Reading Brian Kimberling’s debut novel, Snapper, is a fascinating and disorienting experience. The protagonist is Nathan Lochmueller, a southern Indiana native who makes a meager living observing the effect of climate change on the region’s songbirds. The single square mile of woods that composes his domain is really a metaphor for the region as a whole, and Lochmueller moves through it with a mixture of familiarity and bewilderment.
I tried desperately to gather the whole state around me and make it cohere, he admits toward the novel’s conclusion, when he returns to his beloved woods after years away. Indiana seemed hopeless, he says, a collection of turtle-shooting subliterates – people opposed to evolution, pluralism, and poetry. And yet. Those leaves.
Snapper contains all of this: from the insidious remnants of the Ku Klux Klan, to finger-snapping turtles and stoned cats, to a woman who will dive naked into the bright blue Ohio river, despite being ravaged by Lyme disease.
On one occasion, Lochmueller’s car breaks down in Santa Claus, where Maud, the owner of a nearby diner, helps him plug a radiator leak with egg yolks. She then offers him free coffee and shows him the piles of mail that children have sent, addressed to Santa. Lochmueller finds the situation so endearing that he helps Maud answer some of the letters. But he mistakes her cordiality for like-mindedness and ends up offending her.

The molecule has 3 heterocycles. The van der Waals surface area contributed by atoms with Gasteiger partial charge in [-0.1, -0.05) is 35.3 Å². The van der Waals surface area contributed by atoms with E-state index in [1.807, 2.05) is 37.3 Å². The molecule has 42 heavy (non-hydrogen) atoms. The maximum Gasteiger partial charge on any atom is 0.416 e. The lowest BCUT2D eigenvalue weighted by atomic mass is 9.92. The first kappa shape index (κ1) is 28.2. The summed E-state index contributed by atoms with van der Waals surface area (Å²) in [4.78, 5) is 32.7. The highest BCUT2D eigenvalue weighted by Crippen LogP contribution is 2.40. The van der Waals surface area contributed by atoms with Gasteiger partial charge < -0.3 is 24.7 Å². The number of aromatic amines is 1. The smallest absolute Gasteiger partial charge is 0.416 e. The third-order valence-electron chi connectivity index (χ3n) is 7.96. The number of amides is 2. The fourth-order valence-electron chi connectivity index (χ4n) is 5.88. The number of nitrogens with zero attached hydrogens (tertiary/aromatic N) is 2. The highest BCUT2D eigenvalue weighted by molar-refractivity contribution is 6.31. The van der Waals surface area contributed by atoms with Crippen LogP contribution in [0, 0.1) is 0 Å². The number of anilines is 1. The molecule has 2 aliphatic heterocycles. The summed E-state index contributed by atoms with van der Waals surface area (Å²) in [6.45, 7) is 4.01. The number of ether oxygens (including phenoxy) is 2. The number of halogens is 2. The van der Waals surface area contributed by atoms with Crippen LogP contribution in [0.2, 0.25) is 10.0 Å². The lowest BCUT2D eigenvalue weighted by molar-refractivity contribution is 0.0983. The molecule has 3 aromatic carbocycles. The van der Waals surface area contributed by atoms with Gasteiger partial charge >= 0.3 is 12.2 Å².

On another occasion, when Lochmueller takes his friend’s dog for a walk at the local cemetery, the dog brings him a human femur. Alarmed, he calls the cemetery staff. We’re a respectable cemetery, they tell him. We don’t lose bones. Lochmueller is left to contemplate the philosophical and forensic implications of the object on his own.
Like Indiana’s leaves, the colors of Kimberling’s book are vivid, often startling, and so myriad that it’s sometimes difficult to focus on all of them. This is partly due to the novel’s quirky structure. It’s not just that Snapper reads more like a collection of linked stories than a traditional narrative; it’s that many of the chapters themselves read like loosely linked collection of episodic events, flashbacks and asides.
This is clearly deliberate on Kimberling’s part, especially because, at times, Lochmueller fools us into thinking that he is actually following a map. But Lochmueller is a wanderer at heart, and his tales of southern Indiana flit from event to event and character to character like the songbirds he studies.
Even if the detours are sometimes frustrating and all you really want is a regular map, it’s ultimately more interesting to just get lost in these captivating woods.